On 4 November, Charles Kane and Eugene Mele received the 2019 Breakthrough Prize in Fundamental Physics for their trailblazing work related to topological insulators. The University of Pennsylvania researchers published two papers in 2005 about the quantum spin Hall effect in graphene. They predicted that spin-orbit coupling would open a bandgap in graphene without an external magnetic field. As a result, the material would behave as a bulk insulator but with unidirectional conducting edge states corresponding to modes in the bandgap. Kane and Mele realized that graphene’s band topology protects those edge states, which puts it into a class of materials called topological insulators (see the article by Xiao-Liang Qi and Shou-Cheng Zhang, Physics Today, January 2010, page 33).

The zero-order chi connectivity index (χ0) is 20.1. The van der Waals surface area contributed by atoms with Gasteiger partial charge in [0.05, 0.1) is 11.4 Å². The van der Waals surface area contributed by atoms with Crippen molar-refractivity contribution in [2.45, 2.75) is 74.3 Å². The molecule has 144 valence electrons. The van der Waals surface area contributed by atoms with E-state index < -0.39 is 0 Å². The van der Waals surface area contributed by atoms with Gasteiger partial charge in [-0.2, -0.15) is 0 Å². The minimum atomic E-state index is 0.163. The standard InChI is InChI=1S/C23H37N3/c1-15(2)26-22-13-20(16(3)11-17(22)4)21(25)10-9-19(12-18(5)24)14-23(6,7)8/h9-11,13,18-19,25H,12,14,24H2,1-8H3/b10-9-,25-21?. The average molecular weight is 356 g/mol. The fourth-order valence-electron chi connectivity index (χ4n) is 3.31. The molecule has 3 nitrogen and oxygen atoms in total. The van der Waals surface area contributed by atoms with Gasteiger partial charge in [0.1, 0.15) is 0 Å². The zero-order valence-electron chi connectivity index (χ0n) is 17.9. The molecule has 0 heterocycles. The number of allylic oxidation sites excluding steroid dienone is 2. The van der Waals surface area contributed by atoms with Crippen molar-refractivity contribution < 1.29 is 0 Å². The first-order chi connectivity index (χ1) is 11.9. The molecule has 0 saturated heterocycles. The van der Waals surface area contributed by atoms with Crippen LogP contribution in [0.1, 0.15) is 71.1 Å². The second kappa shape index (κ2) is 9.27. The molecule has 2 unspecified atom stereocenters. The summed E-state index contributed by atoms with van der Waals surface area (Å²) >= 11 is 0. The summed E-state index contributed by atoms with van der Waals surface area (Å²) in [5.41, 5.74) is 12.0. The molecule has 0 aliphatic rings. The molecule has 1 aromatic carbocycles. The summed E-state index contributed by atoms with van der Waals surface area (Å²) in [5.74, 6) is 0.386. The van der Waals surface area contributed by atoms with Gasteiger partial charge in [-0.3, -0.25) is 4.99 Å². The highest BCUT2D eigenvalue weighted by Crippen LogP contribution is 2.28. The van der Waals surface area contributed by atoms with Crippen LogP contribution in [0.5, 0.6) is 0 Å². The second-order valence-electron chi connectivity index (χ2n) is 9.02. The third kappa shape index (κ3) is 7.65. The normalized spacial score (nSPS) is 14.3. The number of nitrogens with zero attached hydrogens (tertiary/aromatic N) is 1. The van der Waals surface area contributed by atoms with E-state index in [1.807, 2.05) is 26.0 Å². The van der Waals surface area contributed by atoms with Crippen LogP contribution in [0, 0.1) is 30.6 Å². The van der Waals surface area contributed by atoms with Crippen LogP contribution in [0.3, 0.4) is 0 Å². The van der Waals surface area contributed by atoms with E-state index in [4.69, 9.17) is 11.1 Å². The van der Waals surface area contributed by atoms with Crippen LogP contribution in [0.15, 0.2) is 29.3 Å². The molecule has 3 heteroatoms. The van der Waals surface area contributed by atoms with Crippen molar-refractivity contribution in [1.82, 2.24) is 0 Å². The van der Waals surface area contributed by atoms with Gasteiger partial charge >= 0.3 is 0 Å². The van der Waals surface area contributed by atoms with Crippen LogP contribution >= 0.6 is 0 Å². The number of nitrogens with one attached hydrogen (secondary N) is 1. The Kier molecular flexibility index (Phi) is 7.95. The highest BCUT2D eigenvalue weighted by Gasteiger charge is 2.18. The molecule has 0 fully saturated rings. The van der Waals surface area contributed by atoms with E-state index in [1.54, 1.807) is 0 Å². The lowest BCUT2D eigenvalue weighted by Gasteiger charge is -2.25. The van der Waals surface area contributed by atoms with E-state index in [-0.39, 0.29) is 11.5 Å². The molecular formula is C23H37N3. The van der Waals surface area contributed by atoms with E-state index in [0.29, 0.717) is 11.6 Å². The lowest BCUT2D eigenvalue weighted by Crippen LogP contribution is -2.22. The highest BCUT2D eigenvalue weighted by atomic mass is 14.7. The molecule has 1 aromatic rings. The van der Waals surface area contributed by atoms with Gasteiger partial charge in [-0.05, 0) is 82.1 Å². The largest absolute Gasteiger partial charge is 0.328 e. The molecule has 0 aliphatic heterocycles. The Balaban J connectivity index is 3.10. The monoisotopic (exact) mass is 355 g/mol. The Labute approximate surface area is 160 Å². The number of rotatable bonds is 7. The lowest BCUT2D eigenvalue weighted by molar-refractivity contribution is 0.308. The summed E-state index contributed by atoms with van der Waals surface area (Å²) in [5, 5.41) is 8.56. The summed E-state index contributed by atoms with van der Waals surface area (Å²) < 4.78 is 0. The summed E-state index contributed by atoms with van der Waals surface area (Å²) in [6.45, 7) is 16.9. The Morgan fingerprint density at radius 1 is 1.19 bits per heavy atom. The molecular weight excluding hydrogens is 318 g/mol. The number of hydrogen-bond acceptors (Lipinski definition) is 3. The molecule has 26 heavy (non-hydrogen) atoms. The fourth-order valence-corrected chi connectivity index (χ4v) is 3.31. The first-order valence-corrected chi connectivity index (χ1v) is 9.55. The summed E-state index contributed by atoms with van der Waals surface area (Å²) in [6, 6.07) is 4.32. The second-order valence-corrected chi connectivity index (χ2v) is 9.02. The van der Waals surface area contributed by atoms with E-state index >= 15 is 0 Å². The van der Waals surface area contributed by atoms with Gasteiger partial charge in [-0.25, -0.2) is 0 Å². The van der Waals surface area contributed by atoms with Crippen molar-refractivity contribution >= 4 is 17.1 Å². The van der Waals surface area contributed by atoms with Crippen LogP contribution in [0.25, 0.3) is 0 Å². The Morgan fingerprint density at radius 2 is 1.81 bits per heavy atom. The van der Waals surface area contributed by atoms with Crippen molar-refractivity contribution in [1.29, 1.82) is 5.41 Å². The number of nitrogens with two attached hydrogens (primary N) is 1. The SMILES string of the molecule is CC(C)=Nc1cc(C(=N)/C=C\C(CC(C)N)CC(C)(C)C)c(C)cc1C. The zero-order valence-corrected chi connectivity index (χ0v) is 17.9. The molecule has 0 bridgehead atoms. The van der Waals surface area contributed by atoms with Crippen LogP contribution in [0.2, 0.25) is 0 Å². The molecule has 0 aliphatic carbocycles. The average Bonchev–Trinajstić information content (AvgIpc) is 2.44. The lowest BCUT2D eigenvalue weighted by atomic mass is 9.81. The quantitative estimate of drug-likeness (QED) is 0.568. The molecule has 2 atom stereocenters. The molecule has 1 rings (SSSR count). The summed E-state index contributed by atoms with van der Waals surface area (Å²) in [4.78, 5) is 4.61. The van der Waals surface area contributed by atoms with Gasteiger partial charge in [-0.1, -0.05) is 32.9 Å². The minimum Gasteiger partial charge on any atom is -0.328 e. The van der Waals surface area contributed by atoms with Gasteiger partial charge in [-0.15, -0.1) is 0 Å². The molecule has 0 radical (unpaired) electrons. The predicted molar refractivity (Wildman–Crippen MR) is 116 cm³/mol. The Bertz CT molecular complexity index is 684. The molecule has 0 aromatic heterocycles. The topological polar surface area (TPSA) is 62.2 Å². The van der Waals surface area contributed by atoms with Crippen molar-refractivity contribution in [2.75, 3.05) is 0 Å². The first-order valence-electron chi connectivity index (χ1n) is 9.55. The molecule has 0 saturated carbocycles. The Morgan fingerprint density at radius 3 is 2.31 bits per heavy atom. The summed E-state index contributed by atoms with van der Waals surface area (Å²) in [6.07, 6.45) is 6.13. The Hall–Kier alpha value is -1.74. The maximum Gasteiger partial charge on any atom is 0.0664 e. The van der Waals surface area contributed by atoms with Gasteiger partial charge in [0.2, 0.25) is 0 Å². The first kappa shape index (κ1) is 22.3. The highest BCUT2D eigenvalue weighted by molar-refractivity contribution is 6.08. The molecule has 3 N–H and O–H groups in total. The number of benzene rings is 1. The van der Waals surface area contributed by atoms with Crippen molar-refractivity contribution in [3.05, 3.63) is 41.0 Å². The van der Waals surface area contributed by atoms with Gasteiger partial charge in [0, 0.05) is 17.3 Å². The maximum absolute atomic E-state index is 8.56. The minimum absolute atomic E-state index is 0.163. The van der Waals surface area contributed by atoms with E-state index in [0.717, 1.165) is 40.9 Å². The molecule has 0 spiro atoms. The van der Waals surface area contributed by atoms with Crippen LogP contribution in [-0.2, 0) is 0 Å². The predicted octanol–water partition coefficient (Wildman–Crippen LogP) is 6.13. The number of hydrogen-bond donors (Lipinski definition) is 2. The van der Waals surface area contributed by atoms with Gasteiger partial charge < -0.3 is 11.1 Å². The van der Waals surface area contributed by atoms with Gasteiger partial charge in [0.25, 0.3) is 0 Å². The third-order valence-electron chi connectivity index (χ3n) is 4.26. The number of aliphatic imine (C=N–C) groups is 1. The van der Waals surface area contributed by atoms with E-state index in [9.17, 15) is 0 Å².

Now some researchers are looking beyond quantum systems to mechanical systems that also behave as topological insulators. By observing and tinkering with the emergent edge states in classical systems, researchers are investigating phenomena that also hold true in harder-to-manipulate quantum systems. Mechanical topological insulators could also lead to applications in controlling and directing the flow of energy, such as impact absorption, sound isolation, and acoustic lensing.

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